By Ollie Heptinstall, local democracy reporter
Labour has retained control of Exeter City Council as expected, following an interesting election night in which the party lost seats but unexpectedly won one in Topsham, and the Greens made gains.
Overall, Labour’s majority dropped by two – down to 26 of the council’s 39 seats – with the Greens winning seats from them in Heavitree and St David’s to take their tally to five.
The Conservatives dropped to five seats after losing a seat in Topsham, while the Liberal Democrats held the only ward they were defending to stay on two.
It means the self-named Progressive Group – made up of the Greens, Lib Dems and one independent – overtake the Tories to become the main opposition.
Overall, 17 of the council’s 39 seats were contested on Thursday: 13 in line with the usual cycle of a third every election year, as well as four others because of vacancies.
Labour went in to the night with 14 of the seats not up for re-election, needing another six to maintain overall control. The party picked up 12 to give them another comfortable majority – although two fewer than in 2021.
The night’s shock result came in Tory stronghold of Topsham, where Labour candidate Joshua Ellis-Jones defeated sitting councillor Keith Sparkes by more than 250 votes – an announcement met with cheers by the Labour supporters at Riverside Leisure Centre in Exeter where the count was held.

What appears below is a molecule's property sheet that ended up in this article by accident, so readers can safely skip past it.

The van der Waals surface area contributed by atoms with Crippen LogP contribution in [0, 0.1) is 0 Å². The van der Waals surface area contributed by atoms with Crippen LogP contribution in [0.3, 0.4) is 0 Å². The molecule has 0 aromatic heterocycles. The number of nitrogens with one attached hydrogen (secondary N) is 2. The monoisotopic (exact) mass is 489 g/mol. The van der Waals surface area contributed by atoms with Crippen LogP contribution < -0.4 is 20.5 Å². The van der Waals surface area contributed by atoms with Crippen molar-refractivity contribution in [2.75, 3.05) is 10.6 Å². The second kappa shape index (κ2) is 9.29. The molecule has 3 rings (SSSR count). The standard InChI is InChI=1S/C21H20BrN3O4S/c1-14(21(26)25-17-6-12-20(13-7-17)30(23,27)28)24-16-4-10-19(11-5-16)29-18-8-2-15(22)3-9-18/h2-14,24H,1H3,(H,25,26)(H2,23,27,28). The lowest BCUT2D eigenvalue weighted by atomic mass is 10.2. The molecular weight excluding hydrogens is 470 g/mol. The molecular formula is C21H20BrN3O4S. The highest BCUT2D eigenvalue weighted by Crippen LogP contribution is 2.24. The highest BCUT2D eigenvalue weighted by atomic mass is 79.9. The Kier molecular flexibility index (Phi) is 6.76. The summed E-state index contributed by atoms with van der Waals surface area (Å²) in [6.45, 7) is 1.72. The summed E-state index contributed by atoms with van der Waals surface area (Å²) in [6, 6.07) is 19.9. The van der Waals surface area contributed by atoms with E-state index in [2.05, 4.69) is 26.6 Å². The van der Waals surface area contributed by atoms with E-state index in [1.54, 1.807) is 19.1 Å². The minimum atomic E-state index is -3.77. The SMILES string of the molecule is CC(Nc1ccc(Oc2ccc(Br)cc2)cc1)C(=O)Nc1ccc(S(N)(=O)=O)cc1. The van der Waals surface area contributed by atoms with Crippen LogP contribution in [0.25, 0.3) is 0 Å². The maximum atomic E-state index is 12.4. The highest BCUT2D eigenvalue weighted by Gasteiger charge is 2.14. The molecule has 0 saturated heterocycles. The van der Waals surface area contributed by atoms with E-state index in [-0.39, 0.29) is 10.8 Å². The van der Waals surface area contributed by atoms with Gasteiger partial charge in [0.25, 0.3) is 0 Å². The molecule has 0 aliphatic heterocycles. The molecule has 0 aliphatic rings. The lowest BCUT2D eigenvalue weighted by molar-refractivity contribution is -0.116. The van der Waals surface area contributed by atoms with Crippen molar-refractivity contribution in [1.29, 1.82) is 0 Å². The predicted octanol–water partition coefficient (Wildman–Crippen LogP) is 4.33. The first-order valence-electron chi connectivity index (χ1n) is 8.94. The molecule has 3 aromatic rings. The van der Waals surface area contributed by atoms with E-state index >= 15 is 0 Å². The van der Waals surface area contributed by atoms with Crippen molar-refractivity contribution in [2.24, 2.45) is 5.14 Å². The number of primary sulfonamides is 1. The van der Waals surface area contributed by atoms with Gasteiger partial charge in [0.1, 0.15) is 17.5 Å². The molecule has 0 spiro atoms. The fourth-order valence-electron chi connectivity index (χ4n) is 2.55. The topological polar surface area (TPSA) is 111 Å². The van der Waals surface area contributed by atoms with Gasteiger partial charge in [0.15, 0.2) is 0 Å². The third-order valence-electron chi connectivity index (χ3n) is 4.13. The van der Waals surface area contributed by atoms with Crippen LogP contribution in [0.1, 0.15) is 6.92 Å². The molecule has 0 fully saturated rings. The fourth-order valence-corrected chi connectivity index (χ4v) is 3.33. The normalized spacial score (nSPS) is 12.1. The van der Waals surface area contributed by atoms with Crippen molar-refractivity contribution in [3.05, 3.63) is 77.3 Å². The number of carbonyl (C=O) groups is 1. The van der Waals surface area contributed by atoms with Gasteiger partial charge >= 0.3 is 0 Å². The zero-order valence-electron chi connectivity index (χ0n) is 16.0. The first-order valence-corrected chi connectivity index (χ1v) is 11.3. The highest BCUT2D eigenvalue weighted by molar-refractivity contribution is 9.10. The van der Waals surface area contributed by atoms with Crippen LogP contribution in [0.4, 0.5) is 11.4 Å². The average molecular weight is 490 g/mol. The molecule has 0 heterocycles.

It proved a mixed night for Labour, which firstly lost its last remaining seat in St David’s to the Green Party. Tess Read secured a third-successive election gain for the Greens in the ward, defeating Labour candidate Jakir Hussain.
The Greens also picked up two seats from Labour in Heavitree. Sitting councillor Greg Sheldon was defeated by Catherine Rees. Carol Bennett took a vacant seat previously occupied by Labour.
Deputy leader Laura Wright narrowly survived a scare in what had previously been a safe Labour seat in St Thomas. She beat Liberal Democrat candidate Adrian Fullam by just 44 votes.
In other wards, parties held on to their existing seats. The Lib Dems saw off a Labour challenge in Duryard and St James, as did Labour in Newtown and St Leonard’s from the Greens.
Turnout was 37 per cent, down on the 40 per cent figure for 2021 but up on the 36 per cent for the equivalent 2018 elections.
Updated composition of the parties (denotes change from 2021 election)